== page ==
Bachelor's degree

country
city
subject area 
language 
kind of studies  
qualification - United Kingdom
university type - United Kingdom  
university status  
Carlisle, United Kingdom

Animal Conservation Science

Bachelor's
Language: EnglishStudies in English
Subject area: biology
Qualification: BSc
Kind of studies: full-time studies
University website: www.cumbria.ac.uk
Bachelor of Science (BSc)
Animal
Animals are multicellular eukaryotic organisms that form the biological kingdom Animalia. With few exceptions, animals consume organic material, breathe oxygen, are able to move, reproduce sexually, and grow from a hollow sphere of cells, the blastula, during embryonic development. Over 1.5 million living animal species have been described—of which around 1 million are insects—but it has been estimated there are over 7 million animal species in total. Animals range in length from 8.5 millionths of a metre to 33.6 metres (110 ft) and have complex interactions with each other and their environments, forming intricate food webs. The study of animals is called zoology.
Conservation
Conservation is the preservation or efficient use of resources (in an efficient or ethical manner), or the conservation of various quantities under physical laws.
Science
Science (from Latin scientia, meaning "knowledge") is a systematic enterprise that builds and organizes knowledge in the form of testable explanations and predictions about the universe.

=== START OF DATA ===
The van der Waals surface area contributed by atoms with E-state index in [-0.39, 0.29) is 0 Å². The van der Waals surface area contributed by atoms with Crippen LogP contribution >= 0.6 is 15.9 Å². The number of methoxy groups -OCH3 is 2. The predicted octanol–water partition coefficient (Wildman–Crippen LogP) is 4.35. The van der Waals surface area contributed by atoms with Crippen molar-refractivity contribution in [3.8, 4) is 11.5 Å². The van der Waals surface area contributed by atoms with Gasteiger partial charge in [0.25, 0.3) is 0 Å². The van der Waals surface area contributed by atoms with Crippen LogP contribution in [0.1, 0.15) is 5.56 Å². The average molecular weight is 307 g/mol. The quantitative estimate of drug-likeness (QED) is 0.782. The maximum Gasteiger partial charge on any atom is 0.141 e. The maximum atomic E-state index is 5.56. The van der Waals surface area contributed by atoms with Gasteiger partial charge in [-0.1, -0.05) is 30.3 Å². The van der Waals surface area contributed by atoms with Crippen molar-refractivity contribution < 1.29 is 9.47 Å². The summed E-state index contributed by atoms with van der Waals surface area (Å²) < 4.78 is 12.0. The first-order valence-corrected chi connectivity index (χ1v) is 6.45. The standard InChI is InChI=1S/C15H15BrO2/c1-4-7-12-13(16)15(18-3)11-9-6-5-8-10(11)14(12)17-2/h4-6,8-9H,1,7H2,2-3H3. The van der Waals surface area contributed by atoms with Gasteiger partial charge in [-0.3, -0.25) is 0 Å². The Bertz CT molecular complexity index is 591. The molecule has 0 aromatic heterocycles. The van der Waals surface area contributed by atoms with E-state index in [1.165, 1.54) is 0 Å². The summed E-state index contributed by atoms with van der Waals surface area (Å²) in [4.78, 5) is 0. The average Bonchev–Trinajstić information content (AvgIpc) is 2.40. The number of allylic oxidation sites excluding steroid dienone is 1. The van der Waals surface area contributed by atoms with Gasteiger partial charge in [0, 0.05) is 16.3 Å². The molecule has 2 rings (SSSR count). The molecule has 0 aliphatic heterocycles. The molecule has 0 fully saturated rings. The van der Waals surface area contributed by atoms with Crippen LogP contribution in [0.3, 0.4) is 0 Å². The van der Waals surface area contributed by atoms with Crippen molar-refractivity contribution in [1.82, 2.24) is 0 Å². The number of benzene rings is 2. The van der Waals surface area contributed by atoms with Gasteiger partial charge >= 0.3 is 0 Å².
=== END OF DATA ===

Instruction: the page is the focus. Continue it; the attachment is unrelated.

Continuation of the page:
Science
Science falsely so called.
I Timothy, VI. 20. Quotes reported in Hoyt's New Cyclopedia Of Practical Quotations (1922), p. 691-92
Science
Alas! A scientific man ought to have no wishes, no affections — a mere heart of stone.
Charles Darwin, in a letter to T.H. Huxley, 9 July 1857, More Letters of Charles Darwin, Francis Darwin and A.C. Seward, editors (1903) volume I, chapter II: "Evolution, 1844-1858", page 98.
Science
Too often, this concern for the big picture is simply obscurantist and is put forward by people who prefer vagueness and mystery to (partial) answers. Vagueness is at times necessary and mystery is never in short supply, but I don’t think they’re anything to worship. Genuine science and mathematical precision are more intriguing than are the “facts” published in supermarket tabloids or a romantic innumeracy which fosters credulity, stunts skepticism, and dulls one to real imponderables.
John Allen Paulos, Innumeracy: Mathematical Illiteracy and its Consequences (1988), pp. 126-127

Study in Switzerland
BBA-Bachelor-220_1.jpg

Study in Poland
Privacy Policy